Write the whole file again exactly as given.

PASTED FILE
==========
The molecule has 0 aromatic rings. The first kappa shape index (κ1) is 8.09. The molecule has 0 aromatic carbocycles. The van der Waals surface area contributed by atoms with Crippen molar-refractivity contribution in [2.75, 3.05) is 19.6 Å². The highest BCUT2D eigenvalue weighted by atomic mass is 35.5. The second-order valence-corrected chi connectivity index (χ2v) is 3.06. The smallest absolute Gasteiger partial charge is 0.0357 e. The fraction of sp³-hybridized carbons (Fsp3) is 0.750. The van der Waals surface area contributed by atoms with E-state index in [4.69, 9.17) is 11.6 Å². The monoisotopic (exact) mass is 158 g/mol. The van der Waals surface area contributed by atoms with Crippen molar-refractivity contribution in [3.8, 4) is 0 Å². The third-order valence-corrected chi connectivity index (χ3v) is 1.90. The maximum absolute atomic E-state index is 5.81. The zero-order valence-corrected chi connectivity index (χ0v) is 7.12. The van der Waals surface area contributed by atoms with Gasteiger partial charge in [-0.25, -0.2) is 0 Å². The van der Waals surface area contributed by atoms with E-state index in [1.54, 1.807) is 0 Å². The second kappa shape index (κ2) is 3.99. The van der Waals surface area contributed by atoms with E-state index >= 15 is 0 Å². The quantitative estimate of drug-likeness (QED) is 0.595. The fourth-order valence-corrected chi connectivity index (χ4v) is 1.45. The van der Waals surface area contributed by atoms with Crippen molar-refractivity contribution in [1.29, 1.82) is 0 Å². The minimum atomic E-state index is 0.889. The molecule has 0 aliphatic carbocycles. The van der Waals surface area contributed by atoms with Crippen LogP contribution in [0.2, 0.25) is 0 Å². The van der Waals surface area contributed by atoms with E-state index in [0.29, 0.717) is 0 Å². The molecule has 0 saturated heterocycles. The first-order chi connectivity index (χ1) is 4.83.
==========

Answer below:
The molecule has 0 aromatic rings. The first kappa shape index (κ1) is 8.09. The molecule has 0 aromatic carbocycles. The van der Waals surface area contributed by atoms with Crippen molar-refractivity contribution in [2.75, 3.05) is 19.6 Å². The highest BCUT2D eigenvalue weighted by atomic mass is 35.5. The second-order valence-corrected chi connectivity index (χ2v) is 3.06. The smallest absolute Gasteiger partial charge is 0.0357 e. The fraction of sp³-hybridized carbons (Fsp3) is 0.750. The van der Waals surface area contributed by atoms with E-state index in [4.69, 9.17) is 11.6 Å². The monoisotopic (exact) mass is 158 g/mol. The van der Waals surface area contributed by atoms with Crippen molar-refractivity contribution in [3.8, 4) is 0 Å². The third-order valence-corrected chi connectivity index (χ3v) is 1.90. The maximum absolute atomic E-state index is 5.81. The zero-order valence-corrected chi connectivity index (χ0v) is 7.12. The van der Waals surface area contributed by atoms with Gasteiger partial charge in [-0.25, -0.2) is 0 Å². The van der Waals surface area contributed by atoms with E-state index in [1.54, 1.807) is 0 Å². The second kappa shape index (κ2) is 3.99. The van der Waals surface area contributed by atoms with E-state index >= 15 is 0 Å². The quantitative estimate of drug-likeness (QED) is 0.595. The fourth-order valence-corrected chi connectivity index (χ4v) is 1.45. The van der Waals surface area contributed by atoms with Crippen molar-refractivity contribution in [1.29, 1.82) is 0 Å². The minimum atomic E-state index is 0.889. The molecule has 0 aliphatic carbocycles. The van der Waals surface area contributed by atoms with Crippen LogP contribution in [0.2, 0.25) is 0 Å². The van der Waals surface area contributed by atoms with E-state index in [0.29, 0.717) is 0 Å². The molecule has 0 saturated heterocycles. The first-order chi connectivity index (χ1) is 4.83.